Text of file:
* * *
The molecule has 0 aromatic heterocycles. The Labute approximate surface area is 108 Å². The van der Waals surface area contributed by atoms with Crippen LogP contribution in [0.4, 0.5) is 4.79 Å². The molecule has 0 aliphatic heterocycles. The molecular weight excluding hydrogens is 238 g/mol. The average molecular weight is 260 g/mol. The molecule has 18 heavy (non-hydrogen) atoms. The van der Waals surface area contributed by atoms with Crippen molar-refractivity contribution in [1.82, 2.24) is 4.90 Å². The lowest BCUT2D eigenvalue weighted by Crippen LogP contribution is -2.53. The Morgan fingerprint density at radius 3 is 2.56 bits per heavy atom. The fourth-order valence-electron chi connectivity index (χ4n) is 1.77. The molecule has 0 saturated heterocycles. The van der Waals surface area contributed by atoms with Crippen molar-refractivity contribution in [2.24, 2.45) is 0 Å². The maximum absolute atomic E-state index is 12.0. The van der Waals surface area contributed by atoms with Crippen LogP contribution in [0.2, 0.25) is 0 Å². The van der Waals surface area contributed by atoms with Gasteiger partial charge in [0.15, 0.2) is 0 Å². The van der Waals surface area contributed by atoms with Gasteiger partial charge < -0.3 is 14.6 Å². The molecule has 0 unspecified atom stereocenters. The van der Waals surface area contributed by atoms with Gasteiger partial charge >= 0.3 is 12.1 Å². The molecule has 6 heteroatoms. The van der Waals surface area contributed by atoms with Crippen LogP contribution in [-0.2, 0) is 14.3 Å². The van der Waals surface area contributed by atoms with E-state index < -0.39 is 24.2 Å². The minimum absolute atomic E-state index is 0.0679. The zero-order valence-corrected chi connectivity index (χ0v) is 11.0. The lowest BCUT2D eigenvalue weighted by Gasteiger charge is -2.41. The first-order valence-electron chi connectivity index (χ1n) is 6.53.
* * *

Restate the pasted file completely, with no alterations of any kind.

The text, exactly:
The molecule has 0 aromatic heterocycles. The Labute approximate surface area is 108 Å². The van der Waals surface area contributed by atoms with Crippen LogP contribution in [0.4, 0.5) is 4.79 Å². The molecule has 0 aliphatic heterocycles. The molecular weight excluding hydrogens is 238 g/mol. The average molecular weight is 260 g/mol. The molecule has 18 heavy (non-hydrogen) atoms. The van der Waals surface area contributed by atoms with Crippen molar-refractivity contribution in [1.82, 2.24) is 4.90 Å². The lowest BCUT2D eigenvalue weighted by Crippen LogP contribution is -2.53. The Morgan fingerprint density at radius 3 is 2.56 bits per heavy atom. The fourth-order valence-electron chi connectivity index (χ4n) is 1.77. The molecule has 0 saturated heterocycles. The van der Waals surface area contributed by atoms with Crippen molar-refractivity contribution in [2.24, 2.45) is 0 Å². The maximum absolute atomic E-state index is 12.0. The van der Waals surface area contributed by atoms with Crippen LogP contribution in [0.2, 0.25) is 0 Å². The van der Waals surface area contributed by atoms with Gasteiger partial charge in [0.15, 0.2) is 0 Å². The van der Waals surface area contributed by atoms with Gasteiger partial charge < -0.3 is 14.6 Å². The molecule has 0 unspecified atom stereocenters. The van der Waals surface area contributed by atoms with Gasteiger partial charge >= 0.3 is 12.1 Å². The molecule has 6 heteroatoms. The van der Waals surface area contributed by atoms with Crippen LogP contribution in [-0.2, 0) is 14.3 Å². The van der Waals surface area contributed by atoms with E-state index < -0.39 is 24.2 Å². The minimum absolute atomic E-state index is 0.0679. The zero-order valence-corrected chi connectivity index (χ0v) is 11.0. The lowest BCUT2D eigenvalue weighted by Gasteiger charge is -2.41. The first-order valence-electron chi connectivity index (χ1n) is 6.53.